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Bling, Baaja, Baraat: Pre-Wedding Ceremonies

by Aiden

A guide to lesser-known or new-age rituals beyond the mehendi and sangeet.

By Kripa Singh

Weddings are an amalgamation of rituals and ceremonies. The traditions are what make the union so meaningful. While some have religioussignificance, others are intended to simply amplify the joy. But most customs have been passed down through history, connecting couples to their heritage and ancestors. So, in honor of unique nuptial practices, let’s go beyond the mehendi and sangeet.

We are spotlighting five significant and unique Indian wedding traditions. Some of these rituals have not just stood the test of time, but have evolved into full-swing celebrations with a new-age twist.

Breaking the Ice

In the earlier days, families would gather in the couples’ homes to play the dholki, sing, dance, and eat together. The informal celebrations leading up to the wedding would allow the families to rejoice and ease everyone into the festive mode.

Nowadays, many guests fly in from far and wide, so hosts opt for a welcome celebration instead. Typically more intimate than other events, but still replete with flowing cocktails, live entertainment, and sometimes even ice-breaker games, the first event allows everyone to mingle and get to know each other. Some couples get extra competitive and even host a Sports Day with their guests. What’s not to love about a tug-of-war between both wedding parties?

Turmeric, Egg, and Soda Blessings

In the tapestry of Indian weddings, one of the most significant events leading to the wedding is the haldi ceremony. Traditionally held a day or two before the wedding, the custom involves a close-knit group to spread oil, water, and turmeric on the couple. The mixture symbolises radiance, blessings, and the elimination of negative energy.

However, the new-age version of the haldi ceremony often features a mix of eggs, sodas, tomatoes and whatever can be found to make the event extra messy.

The Party Procession

The idea of the baraat originates from a time when the groom’s family would go from their town to the bride’s for their nuptials, but the processions have inevitably evolved since then. The festivities don’t stop at an Indian wedding, and the baraat has now morphed into another reason to party. There are mobile DJ trucks that belt out music. Dhol (drum) players are thrown into the mix, and choreographed dancers aren’t unheard of either.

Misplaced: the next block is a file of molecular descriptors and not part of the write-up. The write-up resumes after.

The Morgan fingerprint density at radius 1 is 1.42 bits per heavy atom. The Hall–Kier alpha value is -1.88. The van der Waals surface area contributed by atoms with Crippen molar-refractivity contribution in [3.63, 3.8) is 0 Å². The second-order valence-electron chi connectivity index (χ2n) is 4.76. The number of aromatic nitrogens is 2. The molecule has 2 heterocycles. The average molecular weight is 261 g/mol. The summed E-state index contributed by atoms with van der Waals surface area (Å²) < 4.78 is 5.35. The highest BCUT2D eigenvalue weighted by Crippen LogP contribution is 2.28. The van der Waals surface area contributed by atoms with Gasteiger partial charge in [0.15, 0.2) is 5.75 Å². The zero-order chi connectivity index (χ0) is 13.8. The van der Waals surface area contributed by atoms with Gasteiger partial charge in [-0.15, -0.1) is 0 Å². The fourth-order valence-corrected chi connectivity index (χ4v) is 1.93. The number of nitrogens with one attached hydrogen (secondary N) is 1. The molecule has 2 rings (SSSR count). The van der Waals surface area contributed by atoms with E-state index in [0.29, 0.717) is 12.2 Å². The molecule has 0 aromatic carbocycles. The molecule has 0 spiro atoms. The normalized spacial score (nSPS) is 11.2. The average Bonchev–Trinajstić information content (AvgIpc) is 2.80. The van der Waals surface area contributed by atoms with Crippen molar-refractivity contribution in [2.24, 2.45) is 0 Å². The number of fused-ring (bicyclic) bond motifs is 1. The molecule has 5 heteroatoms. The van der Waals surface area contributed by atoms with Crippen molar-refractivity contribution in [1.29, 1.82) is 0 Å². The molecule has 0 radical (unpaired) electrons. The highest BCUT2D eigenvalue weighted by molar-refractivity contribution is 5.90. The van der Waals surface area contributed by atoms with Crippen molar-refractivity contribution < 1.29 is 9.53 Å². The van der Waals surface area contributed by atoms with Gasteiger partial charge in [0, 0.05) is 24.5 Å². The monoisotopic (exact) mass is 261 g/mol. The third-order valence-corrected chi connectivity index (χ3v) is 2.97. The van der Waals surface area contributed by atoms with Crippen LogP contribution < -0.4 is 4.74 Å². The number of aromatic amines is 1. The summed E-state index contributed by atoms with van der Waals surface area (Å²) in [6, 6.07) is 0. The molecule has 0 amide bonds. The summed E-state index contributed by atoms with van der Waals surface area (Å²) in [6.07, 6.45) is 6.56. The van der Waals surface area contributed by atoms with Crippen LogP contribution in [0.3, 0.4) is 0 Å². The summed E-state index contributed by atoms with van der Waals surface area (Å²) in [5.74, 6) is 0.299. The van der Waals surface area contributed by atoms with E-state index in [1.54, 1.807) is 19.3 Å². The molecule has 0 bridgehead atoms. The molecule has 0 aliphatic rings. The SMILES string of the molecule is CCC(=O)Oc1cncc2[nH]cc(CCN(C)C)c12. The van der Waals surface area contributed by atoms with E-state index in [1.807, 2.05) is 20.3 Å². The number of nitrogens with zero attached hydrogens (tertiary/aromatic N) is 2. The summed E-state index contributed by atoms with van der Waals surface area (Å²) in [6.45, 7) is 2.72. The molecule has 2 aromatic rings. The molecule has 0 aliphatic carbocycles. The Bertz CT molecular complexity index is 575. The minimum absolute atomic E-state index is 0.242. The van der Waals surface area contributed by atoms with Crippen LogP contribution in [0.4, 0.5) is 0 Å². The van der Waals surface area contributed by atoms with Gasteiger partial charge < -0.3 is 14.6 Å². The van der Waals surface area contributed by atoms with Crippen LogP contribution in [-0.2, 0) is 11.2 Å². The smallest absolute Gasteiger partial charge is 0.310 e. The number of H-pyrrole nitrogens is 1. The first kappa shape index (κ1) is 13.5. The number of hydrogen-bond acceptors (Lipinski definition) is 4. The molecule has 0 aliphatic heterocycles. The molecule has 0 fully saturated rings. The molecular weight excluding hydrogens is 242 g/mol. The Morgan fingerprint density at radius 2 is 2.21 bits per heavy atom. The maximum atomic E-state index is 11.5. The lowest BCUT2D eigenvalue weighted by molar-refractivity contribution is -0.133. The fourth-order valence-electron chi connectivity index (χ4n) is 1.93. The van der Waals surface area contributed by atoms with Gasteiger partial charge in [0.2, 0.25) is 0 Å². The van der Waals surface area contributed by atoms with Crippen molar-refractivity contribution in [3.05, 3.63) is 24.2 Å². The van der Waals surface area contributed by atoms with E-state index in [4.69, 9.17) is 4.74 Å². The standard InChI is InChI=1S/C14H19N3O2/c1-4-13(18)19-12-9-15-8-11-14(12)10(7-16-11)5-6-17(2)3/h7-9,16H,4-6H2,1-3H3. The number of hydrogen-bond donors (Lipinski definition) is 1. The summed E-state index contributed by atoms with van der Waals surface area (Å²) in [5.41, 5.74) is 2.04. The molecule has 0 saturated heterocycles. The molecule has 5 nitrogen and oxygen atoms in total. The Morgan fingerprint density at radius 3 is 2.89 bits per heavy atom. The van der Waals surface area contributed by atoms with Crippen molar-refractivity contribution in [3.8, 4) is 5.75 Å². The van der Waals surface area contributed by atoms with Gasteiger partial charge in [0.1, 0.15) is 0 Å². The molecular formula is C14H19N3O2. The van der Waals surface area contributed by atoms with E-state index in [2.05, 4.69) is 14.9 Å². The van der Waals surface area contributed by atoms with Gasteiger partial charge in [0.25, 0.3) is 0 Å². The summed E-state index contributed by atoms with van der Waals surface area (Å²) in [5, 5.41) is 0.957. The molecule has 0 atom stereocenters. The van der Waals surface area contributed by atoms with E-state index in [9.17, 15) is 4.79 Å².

Whereas in the earlier days, the groom would be atop a horse, nowadays, you’re likely to find an entourage of ATVs, vintage cars, or a baraat on a private cruise. These changes have brought along the democratisation of the ritual. Many brides don’t want to miss out on the fun and often host their own version of the event!

Getting Fishy

Bengalis love their fish. The aquatic animal is not just a delicious addition to their meals, but an integral part of their wedding rituals as they symbolise good fortune. On the day of the nuptials, a rohu fish is decked up as a bride; draped in a sari complete with jewellery and sindoor, and is sent to the bride’s home. This custom is called tattva, and is a gesture to extend good wishes. Similarly, sweets are also decorated in theform of little fish when they are sent as gifts to either household.

Coming Together

An Indian wedding is not just about the union of the couple, but the merging of the two families. The milni ritual signifies the coming together of both sides. Members of the bride and groom’s families assemble to greet each with garlands, gifts, and hugs. This often culminates with the varmala (garland) exchange between the couple. Cue the fireworks!

Kripa Singh is a wedding decor designer and aesthete with a love for good books, dogs and a cup of tea.

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